Judging teachers by their teaching

A Texas board narrowly approved a plan to give a two-year credential to would-be high school teachers educated in their subject but not trained in teaching. Normally, uncredentialed teachers would be required to take education classes. What’s radical about this plan is that teachers could earn a credential based on an evaluation of their teaching skills — not on coursework.

The temporary teacher certificate plan approved Friday would allow people to receive a two-year certificate to teach grades eight through 12 if their degree is related to the subject they would teach and they pass state teacher exams. All teachers must pass the exams.

School districts would be required to provide the new teachers with training, mentoring and professional development. After two years, they could be granted a standard certificate if they had received good reviews.

Texas needs math, science and foreign language teachers. The new plan is designed to pull in laid-off tech workers with math and science degrees. If the economy really is recovering, those laid-off techies won’t be available much longer.

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  1. Or if a lot of tech jobs are going to India, there may be a lot of qualified applicants….

  2. earn a credential based on an evaluation of their teaching skills — not on coursework.

    This should be THE primary gating factor for hiring and keeping a teacher ” teaching skills”, their ability to teach. The fact this is a radical idea shows just how far we are from ever having a laudatory public education system in the US. So sad …..

    And thank you for posting these items, I really enjoy reading this blog.

  3. Imagine what this would do to education “education” if it caught on. There would be condensed, content rich (instead of content bereft) seminars to gen the prospective teachers up on state regs, etc. I honestly believe that the actual content of my 4 years of ed classes could be done in a three day weekend. [Since my University expects math teachers to get the same degree as ‘real’ math majors, I can’t really complain about that part. But the Ed. Dept.? Oy!]

  4. greeneyeshade says:

    one thing that makes me nervous is that the first time someone complains of a ‘biased’ evaluation the authorities will drop the whole idea. it’s like zero-tolerance policies that lead to grade-schoolers being suspended for carrying butter knives: reformers’ default reaction to any abuse of discretion seems to be to make sure that no one has any discretion to abuse.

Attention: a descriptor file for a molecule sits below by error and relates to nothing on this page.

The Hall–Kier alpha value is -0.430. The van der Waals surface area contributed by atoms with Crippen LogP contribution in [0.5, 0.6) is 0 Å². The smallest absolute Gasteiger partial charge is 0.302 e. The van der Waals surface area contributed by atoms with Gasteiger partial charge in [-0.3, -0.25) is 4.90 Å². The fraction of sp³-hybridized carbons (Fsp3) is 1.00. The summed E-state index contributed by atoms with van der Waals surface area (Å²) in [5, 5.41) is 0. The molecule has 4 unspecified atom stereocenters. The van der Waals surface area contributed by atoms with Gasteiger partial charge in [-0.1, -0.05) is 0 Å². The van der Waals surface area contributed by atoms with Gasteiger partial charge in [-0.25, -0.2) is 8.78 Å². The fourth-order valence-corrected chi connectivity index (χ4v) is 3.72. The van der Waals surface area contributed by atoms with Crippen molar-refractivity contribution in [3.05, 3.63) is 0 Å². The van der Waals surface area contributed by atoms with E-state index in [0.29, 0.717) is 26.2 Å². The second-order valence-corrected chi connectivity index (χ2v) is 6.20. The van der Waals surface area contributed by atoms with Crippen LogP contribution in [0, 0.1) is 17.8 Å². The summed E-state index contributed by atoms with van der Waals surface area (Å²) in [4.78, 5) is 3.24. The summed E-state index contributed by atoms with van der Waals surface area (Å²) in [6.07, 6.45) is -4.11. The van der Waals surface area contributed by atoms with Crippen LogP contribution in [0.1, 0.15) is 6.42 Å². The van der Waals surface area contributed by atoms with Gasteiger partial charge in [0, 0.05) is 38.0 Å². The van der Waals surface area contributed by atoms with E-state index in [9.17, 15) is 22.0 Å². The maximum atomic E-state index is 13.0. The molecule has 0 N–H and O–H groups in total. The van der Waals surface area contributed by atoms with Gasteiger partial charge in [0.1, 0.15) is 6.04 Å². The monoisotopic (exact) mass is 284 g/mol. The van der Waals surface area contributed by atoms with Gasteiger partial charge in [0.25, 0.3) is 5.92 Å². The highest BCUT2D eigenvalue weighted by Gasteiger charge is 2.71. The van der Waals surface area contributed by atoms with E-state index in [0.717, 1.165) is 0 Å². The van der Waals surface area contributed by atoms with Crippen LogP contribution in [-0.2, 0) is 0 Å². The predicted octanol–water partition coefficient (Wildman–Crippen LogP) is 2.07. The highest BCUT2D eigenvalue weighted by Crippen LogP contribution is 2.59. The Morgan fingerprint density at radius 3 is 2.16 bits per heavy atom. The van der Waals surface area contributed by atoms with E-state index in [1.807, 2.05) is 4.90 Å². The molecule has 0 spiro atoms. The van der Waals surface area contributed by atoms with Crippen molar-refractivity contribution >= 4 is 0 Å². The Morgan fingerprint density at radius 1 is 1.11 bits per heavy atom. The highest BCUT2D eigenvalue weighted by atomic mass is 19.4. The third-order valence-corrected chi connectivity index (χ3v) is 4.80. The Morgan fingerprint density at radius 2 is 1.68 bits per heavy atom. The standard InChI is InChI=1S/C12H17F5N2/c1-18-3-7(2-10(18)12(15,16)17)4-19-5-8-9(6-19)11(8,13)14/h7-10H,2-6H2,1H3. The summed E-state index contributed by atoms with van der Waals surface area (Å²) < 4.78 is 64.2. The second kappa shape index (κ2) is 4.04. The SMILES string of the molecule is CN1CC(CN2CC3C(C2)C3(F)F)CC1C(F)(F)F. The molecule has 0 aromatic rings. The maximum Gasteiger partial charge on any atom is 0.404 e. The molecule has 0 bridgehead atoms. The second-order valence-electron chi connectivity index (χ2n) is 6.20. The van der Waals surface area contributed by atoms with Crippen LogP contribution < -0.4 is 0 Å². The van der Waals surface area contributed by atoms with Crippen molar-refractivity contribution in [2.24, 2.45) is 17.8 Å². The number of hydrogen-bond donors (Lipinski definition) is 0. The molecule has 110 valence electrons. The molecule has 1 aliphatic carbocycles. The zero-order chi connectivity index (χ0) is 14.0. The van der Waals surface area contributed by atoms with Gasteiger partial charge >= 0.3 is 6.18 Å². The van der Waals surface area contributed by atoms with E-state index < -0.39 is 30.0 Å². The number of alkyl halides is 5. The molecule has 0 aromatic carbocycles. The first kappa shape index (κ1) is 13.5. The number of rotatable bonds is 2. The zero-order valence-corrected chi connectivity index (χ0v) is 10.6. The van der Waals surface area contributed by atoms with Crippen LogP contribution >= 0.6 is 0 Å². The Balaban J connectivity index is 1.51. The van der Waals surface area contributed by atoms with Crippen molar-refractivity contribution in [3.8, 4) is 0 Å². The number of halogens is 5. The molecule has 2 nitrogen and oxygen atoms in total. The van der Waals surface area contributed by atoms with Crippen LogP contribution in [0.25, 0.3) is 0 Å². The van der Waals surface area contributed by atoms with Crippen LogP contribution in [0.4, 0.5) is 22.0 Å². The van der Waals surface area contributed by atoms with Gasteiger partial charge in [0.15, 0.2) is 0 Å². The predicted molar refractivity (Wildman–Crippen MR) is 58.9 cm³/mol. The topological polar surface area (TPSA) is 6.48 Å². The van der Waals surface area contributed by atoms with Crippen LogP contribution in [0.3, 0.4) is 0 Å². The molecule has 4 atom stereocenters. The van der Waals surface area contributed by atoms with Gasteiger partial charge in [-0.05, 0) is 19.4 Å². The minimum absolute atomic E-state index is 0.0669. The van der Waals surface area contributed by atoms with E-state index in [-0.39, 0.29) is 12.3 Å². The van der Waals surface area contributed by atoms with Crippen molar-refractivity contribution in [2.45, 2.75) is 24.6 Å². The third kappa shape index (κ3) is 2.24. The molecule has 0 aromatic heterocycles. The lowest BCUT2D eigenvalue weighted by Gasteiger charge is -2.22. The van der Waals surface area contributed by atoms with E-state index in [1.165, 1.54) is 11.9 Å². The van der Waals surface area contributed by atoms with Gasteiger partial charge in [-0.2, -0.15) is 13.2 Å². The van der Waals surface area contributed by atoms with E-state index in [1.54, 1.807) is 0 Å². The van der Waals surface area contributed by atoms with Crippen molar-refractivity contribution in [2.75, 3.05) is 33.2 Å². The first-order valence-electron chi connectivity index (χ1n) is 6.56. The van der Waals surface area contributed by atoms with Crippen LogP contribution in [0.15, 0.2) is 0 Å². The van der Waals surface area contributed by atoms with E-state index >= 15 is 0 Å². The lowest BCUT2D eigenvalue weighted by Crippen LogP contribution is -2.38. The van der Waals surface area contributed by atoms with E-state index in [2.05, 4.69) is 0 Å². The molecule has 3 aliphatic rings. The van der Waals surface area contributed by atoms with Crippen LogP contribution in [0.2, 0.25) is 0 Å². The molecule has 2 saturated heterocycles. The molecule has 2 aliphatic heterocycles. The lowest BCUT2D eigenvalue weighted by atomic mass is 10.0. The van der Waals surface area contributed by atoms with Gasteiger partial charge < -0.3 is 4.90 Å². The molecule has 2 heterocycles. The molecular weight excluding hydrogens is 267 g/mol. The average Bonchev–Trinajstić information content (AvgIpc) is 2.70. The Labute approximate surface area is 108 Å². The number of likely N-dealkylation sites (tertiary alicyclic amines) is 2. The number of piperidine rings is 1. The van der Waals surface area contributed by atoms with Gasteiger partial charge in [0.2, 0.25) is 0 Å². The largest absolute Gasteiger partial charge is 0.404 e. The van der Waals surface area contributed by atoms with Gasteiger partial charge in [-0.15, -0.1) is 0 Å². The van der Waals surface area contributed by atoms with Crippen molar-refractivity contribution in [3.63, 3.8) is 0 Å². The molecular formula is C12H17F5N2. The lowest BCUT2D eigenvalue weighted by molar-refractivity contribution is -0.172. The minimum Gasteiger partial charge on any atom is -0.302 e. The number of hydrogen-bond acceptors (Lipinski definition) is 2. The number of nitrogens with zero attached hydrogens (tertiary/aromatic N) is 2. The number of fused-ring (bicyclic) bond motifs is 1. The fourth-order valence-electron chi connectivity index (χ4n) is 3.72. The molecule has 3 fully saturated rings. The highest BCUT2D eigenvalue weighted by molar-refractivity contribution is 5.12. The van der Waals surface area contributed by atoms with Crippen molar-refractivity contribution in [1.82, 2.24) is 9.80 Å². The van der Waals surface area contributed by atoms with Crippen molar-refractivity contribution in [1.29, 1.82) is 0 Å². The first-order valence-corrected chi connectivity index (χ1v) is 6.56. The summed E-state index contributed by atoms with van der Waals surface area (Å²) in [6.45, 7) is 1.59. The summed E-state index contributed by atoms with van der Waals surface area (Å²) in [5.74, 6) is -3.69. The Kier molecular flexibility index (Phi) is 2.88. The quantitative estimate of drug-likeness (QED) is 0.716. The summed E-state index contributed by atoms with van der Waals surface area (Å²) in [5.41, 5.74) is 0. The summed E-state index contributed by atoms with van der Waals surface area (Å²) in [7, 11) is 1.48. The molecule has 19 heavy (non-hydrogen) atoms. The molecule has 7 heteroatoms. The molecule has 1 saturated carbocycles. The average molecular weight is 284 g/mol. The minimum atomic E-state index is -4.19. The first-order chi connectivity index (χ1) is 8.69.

5. I live in Texas, and I’m going to be keeping a close eye on this one. Unfortunately, I think greeneyeshade is correct: the first time someone whines, they’ll pull the program. The Teachers’ Unions are already whining and carrying on.

    I teach in industry, and I have taught in grad school. I’ve observed elementary schools classes in schools that are considered among the top in the state, and I’ve gotta say… I am NOT impressed by what they call ‘teaching’ today.

    I get notes from the teachers, from the principal, and from the various school district administrators that are, well, SHAMEFUL. When will the people teaching our children learn to write complete sentences, with correct punctuation? When will they learn to give clear instructions and information?

    Most of the teachers that I know (and I know quite a few, both professionally, through school, and socially) wouldn’t last a week in the business world.

    They can’t organize information clearly. They can’t communicate it clearly. They can’t do basic math (I have evidence). They can’t follow their own instructions. And I could go on. But I won’t – it makes me too frustrated.

    But I gotta give them credit. I bet they could win hands-down on ‘Bullshit Bingo’! (You know, where you have a Bingo card with all the politically correct words in boxes, and the first guy who gets 5 in a row during a lecture or presentation yells, “Bullshit!” Sometimes three or four yell it out at once.)

  6. Interesting, Claire. Some of the business people I know wouldn’t last five minutes in a school, and most of the teachers I know would do just fine in business. I’ve done both, and the teachers I know are just smarter and better than the business people. But I could be using as unscientific a sample as you are. 🙂

  7. Well we couldn’t last long in each others’ worlds, but for different reasons. Anyway, that BS Bingo thing was a scream, I will have to share that one! Thanks.